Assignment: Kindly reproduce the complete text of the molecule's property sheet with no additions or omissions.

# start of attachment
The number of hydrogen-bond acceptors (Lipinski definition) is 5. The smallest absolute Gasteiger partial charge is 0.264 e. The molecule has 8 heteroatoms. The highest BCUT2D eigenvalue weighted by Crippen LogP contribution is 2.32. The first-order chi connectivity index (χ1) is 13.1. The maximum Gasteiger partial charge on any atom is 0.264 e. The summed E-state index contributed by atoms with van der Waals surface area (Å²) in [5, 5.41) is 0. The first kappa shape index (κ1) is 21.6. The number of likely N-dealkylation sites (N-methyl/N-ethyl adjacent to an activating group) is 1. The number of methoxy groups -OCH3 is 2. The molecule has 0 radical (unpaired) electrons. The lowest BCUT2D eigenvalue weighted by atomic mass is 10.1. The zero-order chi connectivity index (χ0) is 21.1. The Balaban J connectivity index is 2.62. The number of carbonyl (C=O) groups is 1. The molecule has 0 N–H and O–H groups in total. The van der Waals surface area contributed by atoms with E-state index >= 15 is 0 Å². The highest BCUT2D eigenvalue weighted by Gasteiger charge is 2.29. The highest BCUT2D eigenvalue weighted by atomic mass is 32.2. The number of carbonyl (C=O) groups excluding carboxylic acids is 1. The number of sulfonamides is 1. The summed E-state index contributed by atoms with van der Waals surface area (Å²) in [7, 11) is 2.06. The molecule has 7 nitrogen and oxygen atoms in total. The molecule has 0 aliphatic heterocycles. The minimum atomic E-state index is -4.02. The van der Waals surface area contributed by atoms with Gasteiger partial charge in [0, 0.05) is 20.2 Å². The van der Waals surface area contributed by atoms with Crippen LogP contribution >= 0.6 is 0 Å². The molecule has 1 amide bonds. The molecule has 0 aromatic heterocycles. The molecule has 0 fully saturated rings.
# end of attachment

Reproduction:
The number of hydrogen-bond acceptors (Lipinski definition) is 5. The smallest absolute Gasteiger partial charge is 0.264 e. The molecule has 8 heteroatoms. The highest BCUT2D eigenvalue weighted by Crippen LogP contribution is 2.32. The first-order chi connectivity index (χ1) is 13.1. The maximum Gasteiger partial charge on any atom is 0.264 e. The summed E-state index contributed by atoms with van der Waals surface area (Å²) in [5, 5.41) is 0. The first kappa shape index (κ1) is 21.6. The number of likely N-dealkylation sites (N-methyl/N-ethyl adjacent to an activating group) is 1. The number of methoxy groups -OCH3 is 2. The molecule has 0 radical (unpaired) electrons. The lowest BCUT2D eigenvalue weighted by atomic mass is 10.1. The zero-order chi connectivity index (χ0) is 21.1. The Balaban J connectivity index is 2.62. The number of carbonyl (C=O) groups is 1. The molecule has 0 N–H and O–H groups in total. The van der Waals surface area contributed by atoms with E-state index >= 15 is 0 Å². The highest BCUT2D eigenvalue weighted by Gasteiger charge is 2.29. The highest BCUT2D eigenvalue weighted by atomic mass is 32.2. The number of carbonyl (C=O) groups excluding carboxylic acids is 1. The number of sulfonamides is 1. The summed E-state index contributed by atoms with van der Waals surface area (Å²) in [7, 11) is 2.06. The molecule has 7 nitrogen and oxygen atoms in total. The molecule has 0 aliphatic heterocycles. The minimum atomic E-state index is -4.02. The van der Waals surface area contributed by atoms with Gasteiger partial charge in [0, 0.05) is 20.2 Å². The van der Waals surface area contributed by atoms with Crippen LogP contribution >= 0.6 is 0 Å². The molecule has 1 amide bonds. The molecule has 0 aromatic heterocycles. The molecule has 0 fully saturated rings.